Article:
Seduced by Art: Photography Past and Present.
“The exhibition explores early photography from the mid-19th century and the most exciting contemporary photographs, alongside historical painting. It takes a provocative look at how photographers use fine art traditions, including Old Master painting, to explore and justify the possibilities of their art. “
Overall, this exhibition was a bit of a curates egg. There were striking photographic images by photographers I’m embarrassed to never have heard of, juxtaposed with artists of equal fame. Whilst hand-crafted paintings and mechanical reproductions were of equally high technical and artistical merit, I was at a bit of a loss as to the overall point of the exhibition. The tag-line appears to explain its purpose, and yet the curation seemed to set an oil painting alongside a similar looking photograph (often times near identical) and present this as some deep revelation that an artist in a contemporary medium has been influenced by an artist in an historical one. Comparing the medium of depiction seemed erroneous and misleading.
Where the comparison of historical art to contenporary photography proved valuable and insightful was when the photographer/artist revealed a new interpretation, had taken “fine art” as inspiration and brought the themes and symbology of historical setting and represented those in equally moving, but contemporary ways with a “new”medium.
Tom Hunter (an equally lay opinion here) appears to have been inspired by masterly art for his works, some more successful than others, Seeing these in isolation would I’m sure have heightened their impact and the spectators reaction to them, a joy I’m sure those who first saw these works are very grateful for, as seeing these in comparison seemed to rob both inspirator and inspired of their original power.
However, Jeff Wall’s “The Destroyed Room” takes inspiration from the same classical art as Tom Hunter, using the same compositional element of the red canvass and the sweeping bright diagonal, but shifts the timeline of the chaos. There retains within Hunters image an element of voyeurism, of intruding on a private moment, maybe a reluctance to inquire too closely, where as Wall’s interpretation appears “post-trauma”. The motivation here is to feel compelled to inquire what happened, to piece together the scene and rebuild the destroyed room, to wind back to determine the source of chaos. Artefacts of the missing presence bestrew the room, a clearly feminine room, and a sense of menace pervades.
Not all the collection was as inspiring or instructional as these introductions. The exhibition quickly seemed to drop to meaningless comparisons of classical art versus photographic imagery, interesting, but not much point, they’re different.
After the middling pleasantry that formed the larger proportion of the exhibition, it redeemed itself with Luc Delahaye. Scale is not normally, in my limited experience, something associated with Photography. So much of our awareness and consumption of reproduction is on the small scale. We seem somehow to perceive “art” to be on a greater scale, but seeing the photography by Delahaye was revelatory, not only for its scale, but also his unique reworking, or interpretation of the classical in a modern medium with contemporary themes. Here, comparison worked not only as an assessment of compositional or thematic inspiration, but also as historical commentary.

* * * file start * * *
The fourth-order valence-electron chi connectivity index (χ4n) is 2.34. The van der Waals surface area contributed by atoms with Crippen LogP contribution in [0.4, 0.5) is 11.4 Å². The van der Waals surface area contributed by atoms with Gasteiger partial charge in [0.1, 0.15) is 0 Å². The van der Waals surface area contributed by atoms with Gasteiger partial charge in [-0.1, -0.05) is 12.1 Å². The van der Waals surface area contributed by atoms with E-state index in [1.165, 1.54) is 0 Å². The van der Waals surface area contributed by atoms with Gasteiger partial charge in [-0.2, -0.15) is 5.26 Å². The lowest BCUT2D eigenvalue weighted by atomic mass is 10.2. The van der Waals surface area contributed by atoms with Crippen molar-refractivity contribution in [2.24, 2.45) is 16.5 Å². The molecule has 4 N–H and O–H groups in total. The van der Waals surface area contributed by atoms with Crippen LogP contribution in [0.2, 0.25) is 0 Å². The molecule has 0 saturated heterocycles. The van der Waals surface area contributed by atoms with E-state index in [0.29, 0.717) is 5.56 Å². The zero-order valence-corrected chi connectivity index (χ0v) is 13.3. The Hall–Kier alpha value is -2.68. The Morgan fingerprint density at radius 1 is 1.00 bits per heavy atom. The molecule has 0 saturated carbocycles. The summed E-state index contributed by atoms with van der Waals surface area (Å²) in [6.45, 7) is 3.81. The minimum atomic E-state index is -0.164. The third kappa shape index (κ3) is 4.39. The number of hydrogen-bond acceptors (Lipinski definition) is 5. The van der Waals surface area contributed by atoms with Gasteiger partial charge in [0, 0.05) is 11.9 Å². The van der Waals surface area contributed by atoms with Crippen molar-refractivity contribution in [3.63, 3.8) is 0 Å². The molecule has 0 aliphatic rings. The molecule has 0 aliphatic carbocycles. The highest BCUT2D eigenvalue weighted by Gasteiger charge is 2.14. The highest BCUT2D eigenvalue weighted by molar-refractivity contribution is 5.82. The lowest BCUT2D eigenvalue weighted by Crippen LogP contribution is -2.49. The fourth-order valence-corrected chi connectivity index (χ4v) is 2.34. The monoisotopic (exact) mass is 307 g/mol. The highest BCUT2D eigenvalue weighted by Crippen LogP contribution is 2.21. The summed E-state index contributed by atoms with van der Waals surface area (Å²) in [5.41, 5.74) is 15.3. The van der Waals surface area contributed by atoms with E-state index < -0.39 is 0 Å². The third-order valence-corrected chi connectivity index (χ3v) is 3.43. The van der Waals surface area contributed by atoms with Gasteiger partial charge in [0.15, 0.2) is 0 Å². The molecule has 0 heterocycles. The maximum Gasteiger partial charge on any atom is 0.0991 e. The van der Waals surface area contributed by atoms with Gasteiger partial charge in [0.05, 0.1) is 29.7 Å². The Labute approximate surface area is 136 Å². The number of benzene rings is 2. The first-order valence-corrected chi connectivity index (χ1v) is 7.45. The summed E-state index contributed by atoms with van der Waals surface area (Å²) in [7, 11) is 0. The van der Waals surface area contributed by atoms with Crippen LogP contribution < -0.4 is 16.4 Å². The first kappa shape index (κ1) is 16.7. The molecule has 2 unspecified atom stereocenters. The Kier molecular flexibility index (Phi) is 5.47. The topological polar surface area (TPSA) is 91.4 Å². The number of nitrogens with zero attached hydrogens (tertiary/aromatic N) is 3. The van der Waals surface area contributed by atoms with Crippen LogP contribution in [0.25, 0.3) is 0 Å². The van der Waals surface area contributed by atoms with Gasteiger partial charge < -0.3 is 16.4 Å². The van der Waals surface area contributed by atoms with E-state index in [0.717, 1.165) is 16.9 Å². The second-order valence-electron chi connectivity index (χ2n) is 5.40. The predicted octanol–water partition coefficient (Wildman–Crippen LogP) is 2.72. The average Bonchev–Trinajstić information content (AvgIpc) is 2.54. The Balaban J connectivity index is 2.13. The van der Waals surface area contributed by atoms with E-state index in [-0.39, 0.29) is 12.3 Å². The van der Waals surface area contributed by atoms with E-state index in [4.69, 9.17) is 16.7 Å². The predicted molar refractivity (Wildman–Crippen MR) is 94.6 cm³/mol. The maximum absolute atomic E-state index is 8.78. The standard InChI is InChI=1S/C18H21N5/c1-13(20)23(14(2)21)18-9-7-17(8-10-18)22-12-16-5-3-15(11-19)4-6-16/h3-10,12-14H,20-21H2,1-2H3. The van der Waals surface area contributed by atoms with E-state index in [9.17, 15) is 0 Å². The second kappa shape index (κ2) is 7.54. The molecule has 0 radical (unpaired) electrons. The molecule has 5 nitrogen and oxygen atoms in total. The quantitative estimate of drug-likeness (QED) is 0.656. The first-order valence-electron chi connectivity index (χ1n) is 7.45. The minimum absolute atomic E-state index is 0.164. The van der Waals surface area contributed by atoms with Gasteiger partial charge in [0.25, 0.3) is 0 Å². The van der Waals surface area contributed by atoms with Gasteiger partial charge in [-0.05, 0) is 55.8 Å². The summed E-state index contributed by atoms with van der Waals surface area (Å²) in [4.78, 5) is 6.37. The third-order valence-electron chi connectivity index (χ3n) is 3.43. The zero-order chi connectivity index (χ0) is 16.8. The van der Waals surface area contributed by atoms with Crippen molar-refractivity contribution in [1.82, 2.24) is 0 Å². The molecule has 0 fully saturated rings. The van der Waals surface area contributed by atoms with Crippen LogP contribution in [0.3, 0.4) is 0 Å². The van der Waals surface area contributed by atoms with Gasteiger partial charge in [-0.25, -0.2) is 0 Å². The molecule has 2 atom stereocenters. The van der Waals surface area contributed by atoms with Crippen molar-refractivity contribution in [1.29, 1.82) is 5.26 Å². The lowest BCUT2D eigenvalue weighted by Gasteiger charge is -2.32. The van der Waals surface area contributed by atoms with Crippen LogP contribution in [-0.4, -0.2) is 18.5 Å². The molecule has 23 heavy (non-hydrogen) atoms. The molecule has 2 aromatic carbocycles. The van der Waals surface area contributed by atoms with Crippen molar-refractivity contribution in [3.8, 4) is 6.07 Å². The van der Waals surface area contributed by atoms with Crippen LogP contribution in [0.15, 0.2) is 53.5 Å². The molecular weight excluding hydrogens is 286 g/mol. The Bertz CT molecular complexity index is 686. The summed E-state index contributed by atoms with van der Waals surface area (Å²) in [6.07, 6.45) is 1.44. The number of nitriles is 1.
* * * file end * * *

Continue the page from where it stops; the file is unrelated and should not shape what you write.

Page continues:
The positioning of Delhayes’s “US Bombing of Taliban Positions” could have been made with any classical battle vista. The reference is clearly there, what’s missing is the turmoil of battle. The image lacks any historical context, other than its title. The image bears no decisive moment, is this during or after battle? Only the plumes of smoke give any intimation of timing. The absence of chaos in the scene also indicates the distance of modern warfare from its recipients. As juxtapositions go, this was most striking. The contrast of the quiet, distant, almost peaceful location of the view (one can almost imagine the just departed goat herd) with the implied mayhem and slaughter taking place, also out of view, is disturbing. Inherent in the image is the vast gulf that exists between modern warfare and the stone age recipients of it. There is no close up human struggle, no hand to hand animal combat, just remote death instigated from an office probably thousands of miles away.
Is photography art? Undoubtedly yes. But its practitioners range in quality and artistic talent as in any other medium. All art is inspired, influenced and moved by precedent, either as a progression of an idea, or in revolt to one. I’m not sure that this exhibition had anything new or revealing to say, but certainly the works on display, especially of Delahaye, Hunter and Wall were a revelation.
Seduced by Art: Photography Past and Present.- The National Gallery 30/10/2012 – 20/01/2013
A proper review here